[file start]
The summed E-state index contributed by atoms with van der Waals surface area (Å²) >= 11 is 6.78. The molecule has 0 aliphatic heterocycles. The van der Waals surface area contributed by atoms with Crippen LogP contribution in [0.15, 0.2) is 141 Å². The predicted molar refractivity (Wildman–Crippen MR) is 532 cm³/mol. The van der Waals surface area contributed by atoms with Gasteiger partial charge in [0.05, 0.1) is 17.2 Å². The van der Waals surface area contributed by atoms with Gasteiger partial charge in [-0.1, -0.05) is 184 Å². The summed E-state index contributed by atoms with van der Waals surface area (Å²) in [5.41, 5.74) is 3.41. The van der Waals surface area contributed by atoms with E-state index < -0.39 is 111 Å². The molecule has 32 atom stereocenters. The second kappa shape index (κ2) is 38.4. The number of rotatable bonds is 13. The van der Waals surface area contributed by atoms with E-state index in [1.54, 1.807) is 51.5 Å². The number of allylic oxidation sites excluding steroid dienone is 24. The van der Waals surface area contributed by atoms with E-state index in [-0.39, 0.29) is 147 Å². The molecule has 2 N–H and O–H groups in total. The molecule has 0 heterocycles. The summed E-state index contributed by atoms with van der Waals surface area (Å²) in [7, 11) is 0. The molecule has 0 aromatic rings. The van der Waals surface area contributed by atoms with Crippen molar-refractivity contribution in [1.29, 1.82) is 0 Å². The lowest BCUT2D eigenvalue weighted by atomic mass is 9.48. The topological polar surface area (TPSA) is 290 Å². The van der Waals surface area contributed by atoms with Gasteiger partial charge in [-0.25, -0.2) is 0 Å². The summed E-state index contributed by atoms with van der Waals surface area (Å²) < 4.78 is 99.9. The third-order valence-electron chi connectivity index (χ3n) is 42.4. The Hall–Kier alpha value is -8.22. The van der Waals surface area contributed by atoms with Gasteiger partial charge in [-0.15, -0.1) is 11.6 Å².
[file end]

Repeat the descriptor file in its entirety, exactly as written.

The summed E-state index contributed by atoms with van der Waals surface area (Å²) >= 11 is 6.78. The molecule has 0 aliphatic heterocycles. The van der Waals surface area contributed by atoms with Crippen LogP contribution in [0.15, 0.2) is 141 Å². The predicted molar refractivity (Wildman–Crippen MR) is 532 cm³/mol. The van der Waals surface area contributed by atoms with Gasteiger partial charge in [0.05, 0.1) is 17.2 Å². The van der Waals surface area contributed by atoms with Gasteiger partial charge in [-0.1, -0.05) is 184 Å². The summed E-state index contributed by atoms with van der Waals surface area (Å²) in [5.41, 5.74) is 3.41. The van der Waals surface area contributed by atoms with E-state index < -0.39 is 111 Å². The molecule has 32 atom stereocenters. The second kappa shape index (κ2) is 38.4. The number of rotatable bonds is 13. The van der Waals surface area contributed by atoms with E-state index in [1.54, 1.807) is 51.5 Å². The number of allylic oxidation sites excluding steroid dienone is 24. The van der Waals surface area contributed by atoms with E-state index in [-0.39, 0.29) is 147 Å². The molecule has 2 N–H and O–H groups in total. The molecule has 0 heterocycles. The summed E-state index contributed by atoms with van der Waals surface area (Å²) in [7, 11) is 0. The molecule has 0 aromatic rings. The van der Waals surface area contributed by atoms with Crippen molar-refractivity contribution in [1.29, 1.82) is 0 Å². The lowest BCUT2D eigenvalue weighted by atomic mass is 9.48. The topological polar surface area (TPSA) is 290 Å². The van der Waals surface area contributed by atoms with Gasteiger partial charge in [-0.25, -0.2) is 0 Å². The summed E-state index contributed by atoms with van der Waals surface area (Å²) < 4.78 is 99.9. The third-order valence-electron chi connectivity index (χ3n) is 42.4. The Hall–Kier alpha value is -8.22. The van der Waals surface area contributed by atoms with Gasteiger partial charge in [-0.15, -0.1) is 11.6 Å².